Featured Review: ‘The Border’ by Don Winslow

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Forget crowning this the best book of 2019, Don Winslow’s (The Force, 2017, etc.) latest novel is the must-read book of the decade.

Adán Barrera, the head of the world’s most powerful cartel, is presumed dead. But the war on drugs is far from over.

For Art Keller, who was first introduced as a DEA agent in The Power of the Dog (2005) before returning in The Cartel (2015), the war is nothing new. In fact, Keller has devoted forty years of his life to the war on drugs, chasing after Barrera while navigating their complicated relationship and history together. In that time, he’s seen it all. Keller has witnessed first-hand the violence in Mexico. He’s seen the carnage and killings, and even killed himself. Thousands have died, maybe hundreds of thousands, including innocent bystanders, journalists trying to report on the war, and far too many addicts. And after four decades of nothing changing, Keller is finally ready to hang it all up and retire in Mexico, content to live out his remaining days in peace. 

Then he gets an offer that changes everything.

Ben O’Brien, a powerful senator with ties to Keller (the kind of ties that could torpedo his political career should they ever be exposed) offers Art the chance to become the new head administrator of the DEA. Though he’s reluctant at first, Keller ultimately accepts after admitting to himself that he’s not yet ready to become a ghost and disappear from the world he’s known for so long. “The king might be gone,” Keller thinks of Adán Barrera, “but the kingdom he created remains.” 

And so, Keller assumes his new position, giving him far more power and resources than ever before, which he puts to good use. While a good chunk of the story early on focuses on the vacuum caused by Barrera’s death, chronicling the inner power struggle of the cartels, Winslow eventually shifts his attention north of the border, concentrating on how the things happening in Mexico directly affect America.

As the plot unfolds, Keller realizes that Barrera’s reach extends beyond the grave, with the current heroin epidemic proving to his latest claim to fame. Winslow follows the ripple effect of drugs and addiction, introducing a plethora of new characters—including an NYPD officer, users and their loved ones, and even young migrant children desperately fleeing the war-torn streets of Guatemala in hopes of finding refuge in the States—offering a glimpse from every side of the conflict. It’s powerful, raw, and at times, overwhelmingly heartbreaking.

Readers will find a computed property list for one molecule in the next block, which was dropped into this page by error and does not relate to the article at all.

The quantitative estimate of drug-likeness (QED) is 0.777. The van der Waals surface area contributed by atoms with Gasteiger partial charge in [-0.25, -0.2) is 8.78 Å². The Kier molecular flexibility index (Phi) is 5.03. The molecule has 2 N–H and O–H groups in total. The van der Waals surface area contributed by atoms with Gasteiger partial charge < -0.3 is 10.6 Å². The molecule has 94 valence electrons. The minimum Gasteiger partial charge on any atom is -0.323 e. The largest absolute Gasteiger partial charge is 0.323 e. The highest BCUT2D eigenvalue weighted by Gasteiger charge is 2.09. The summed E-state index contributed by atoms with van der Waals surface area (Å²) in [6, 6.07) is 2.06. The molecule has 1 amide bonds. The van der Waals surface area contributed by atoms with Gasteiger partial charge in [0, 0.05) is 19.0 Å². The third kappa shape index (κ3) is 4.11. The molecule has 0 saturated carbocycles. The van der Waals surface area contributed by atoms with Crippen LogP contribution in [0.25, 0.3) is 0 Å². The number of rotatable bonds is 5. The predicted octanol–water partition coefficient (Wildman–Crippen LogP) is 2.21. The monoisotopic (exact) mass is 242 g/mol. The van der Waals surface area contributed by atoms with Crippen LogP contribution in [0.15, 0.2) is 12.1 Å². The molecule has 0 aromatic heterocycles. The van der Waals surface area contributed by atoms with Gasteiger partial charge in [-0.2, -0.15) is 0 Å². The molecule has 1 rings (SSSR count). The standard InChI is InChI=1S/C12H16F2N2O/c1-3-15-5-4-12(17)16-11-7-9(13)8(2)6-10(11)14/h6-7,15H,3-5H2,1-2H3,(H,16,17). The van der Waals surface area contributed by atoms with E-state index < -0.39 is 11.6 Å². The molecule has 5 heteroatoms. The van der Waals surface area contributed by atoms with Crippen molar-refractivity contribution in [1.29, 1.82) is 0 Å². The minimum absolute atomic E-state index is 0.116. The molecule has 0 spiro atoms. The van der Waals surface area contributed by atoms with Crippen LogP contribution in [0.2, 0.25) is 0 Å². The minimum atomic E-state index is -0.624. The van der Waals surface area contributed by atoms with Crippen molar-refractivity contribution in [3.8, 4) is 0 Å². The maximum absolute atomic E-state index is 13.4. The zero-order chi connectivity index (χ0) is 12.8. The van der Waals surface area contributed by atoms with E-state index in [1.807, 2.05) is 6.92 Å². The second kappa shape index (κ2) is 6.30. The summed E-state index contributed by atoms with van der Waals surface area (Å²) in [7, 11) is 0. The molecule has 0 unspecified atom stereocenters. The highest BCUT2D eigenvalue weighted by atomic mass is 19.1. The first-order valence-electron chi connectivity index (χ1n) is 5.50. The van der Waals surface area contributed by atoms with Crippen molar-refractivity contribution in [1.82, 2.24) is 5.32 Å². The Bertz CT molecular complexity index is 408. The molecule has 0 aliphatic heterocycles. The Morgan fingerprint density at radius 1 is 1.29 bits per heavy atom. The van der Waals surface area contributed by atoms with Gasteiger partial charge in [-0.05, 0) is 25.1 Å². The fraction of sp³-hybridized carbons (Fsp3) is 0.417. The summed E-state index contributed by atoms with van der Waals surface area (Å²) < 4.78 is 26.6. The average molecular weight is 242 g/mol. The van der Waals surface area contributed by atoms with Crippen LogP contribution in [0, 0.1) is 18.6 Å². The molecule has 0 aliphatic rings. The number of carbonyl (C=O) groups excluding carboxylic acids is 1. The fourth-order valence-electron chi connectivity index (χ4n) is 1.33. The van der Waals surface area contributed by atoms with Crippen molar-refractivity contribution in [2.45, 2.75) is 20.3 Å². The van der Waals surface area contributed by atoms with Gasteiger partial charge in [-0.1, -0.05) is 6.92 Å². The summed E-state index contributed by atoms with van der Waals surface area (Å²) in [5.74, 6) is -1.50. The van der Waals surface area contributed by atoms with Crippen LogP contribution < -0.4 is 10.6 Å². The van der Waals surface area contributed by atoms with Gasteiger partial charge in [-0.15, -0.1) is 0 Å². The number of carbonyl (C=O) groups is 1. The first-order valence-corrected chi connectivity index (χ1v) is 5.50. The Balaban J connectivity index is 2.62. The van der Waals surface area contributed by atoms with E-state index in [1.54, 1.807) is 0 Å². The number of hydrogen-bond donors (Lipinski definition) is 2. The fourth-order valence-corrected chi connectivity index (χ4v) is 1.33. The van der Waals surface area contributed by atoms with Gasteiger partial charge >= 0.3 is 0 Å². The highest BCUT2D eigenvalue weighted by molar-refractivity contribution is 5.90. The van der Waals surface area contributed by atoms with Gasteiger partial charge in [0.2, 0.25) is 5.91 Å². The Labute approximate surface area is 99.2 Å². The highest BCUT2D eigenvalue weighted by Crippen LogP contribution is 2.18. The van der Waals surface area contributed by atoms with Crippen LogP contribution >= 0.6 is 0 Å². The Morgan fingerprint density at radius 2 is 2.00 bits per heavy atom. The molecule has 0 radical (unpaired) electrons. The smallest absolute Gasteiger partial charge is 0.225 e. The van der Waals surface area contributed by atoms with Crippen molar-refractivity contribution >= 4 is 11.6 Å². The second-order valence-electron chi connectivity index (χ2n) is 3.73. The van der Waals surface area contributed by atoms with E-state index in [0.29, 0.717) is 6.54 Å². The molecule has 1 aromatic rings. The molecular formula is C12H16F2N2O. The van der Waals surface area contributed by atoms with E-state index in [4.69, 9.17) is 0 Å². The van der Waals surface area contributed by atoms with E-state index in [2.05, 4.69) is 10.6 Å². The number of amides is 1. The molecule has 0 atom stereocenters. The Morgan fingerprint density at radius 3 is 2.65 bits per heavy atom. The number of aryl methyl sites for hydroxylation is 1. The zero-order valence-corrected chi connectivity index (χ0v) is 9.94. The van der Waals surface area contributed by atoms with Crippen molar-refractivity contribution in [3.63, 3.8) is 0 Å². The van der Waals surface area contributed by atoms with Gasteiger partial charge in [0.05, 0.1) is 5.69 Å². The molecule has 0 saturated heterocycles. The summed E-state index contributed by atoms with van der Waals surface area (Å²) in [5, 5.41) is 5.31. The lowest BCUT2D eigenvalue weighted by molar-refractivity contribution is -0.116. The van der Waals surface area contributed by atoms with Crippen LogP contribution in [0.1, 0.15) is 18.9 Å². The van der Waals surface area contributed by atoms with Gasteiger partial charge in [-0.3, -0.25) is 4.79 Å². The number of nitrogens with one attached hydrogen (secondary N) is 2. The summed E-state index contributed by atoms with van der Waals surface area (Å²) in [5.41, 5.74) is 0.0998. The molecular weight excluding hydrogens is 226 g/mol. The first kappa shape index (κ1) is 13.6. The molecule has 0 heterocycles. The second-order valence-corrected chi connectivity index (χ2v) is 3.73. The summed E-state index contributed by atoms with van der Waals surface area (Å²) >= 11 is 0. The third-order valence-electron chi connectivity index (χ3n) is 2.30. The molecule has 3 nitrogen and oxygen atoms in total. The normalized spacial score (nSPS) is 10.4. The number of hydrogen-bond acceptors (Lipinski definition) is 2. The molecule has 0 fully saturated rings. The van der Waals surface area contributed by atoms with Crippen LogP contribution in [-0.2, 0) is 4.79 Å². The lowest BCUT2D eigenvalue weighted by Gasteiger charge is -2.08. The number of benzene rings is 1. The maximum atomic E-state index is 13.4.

Through it all, Keller keeps digging, only to find a stunning link between the cartels and the Oval Office that shakes him to his core. After forty years of fighting the good fight, the War on Drugs has officially followed him home, and Keller’s about to learn that in some ways, Washington D.C. is the most dangerous place of all, flush with corruption and power-hungry career politicians who will do anything, even kill—especially kill—to keep their darkest secrets buried forever.  

Much like his fictional character, Winslow has spent a substantial part of his life following the drug wars. Known for his unprecedented research and expert-level understanding of how the cartels operate, Winslow’s knowledge and passion bleed through each and every page as he crafts yet another masterpiece that feels ripped straight from the headlines. In fact, it’s almost eerie how much Winslow’s plot mirrors real life, and even those who oppose his political beliefs will be forced to reconsider their position after taking in this story and seeing the vivid, heart-stopping image he paints for readers.

Don Winslow’s iconic trilogy represents the most epic crime saga of our time, all told in a way that only he could deliver . . . and The Border is his finest work to date. While it’s sad to see this series come to an end, Winslow sends it out with a bang that readers won’t soon forget. 

Book Details

Author: Don Winslow
Series: The Cartel #3
Pages: 736 (Hardcover)
ISBN: 0062664484
Publisher: William Morrow
Release Date: February 26, 2019
Book Spy Rating: 10/10

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Praised as “one of today’s finest book reviewers” by New York Times bestselling author Gayle Lynds, Ryan Steck (“The Godfather of the thriller genre” — Ben Coes) has “quickly established himself as the authority on mysteries and thrillers” (Author A.J. Tata). Steck also works full-time as a freelance editor and pens a monthly thriller column for CrimeReads. For more information, be sure to follow him on Twitter and Facebook. He currently lives in Southwest Michigan with his wife and their six children.

 

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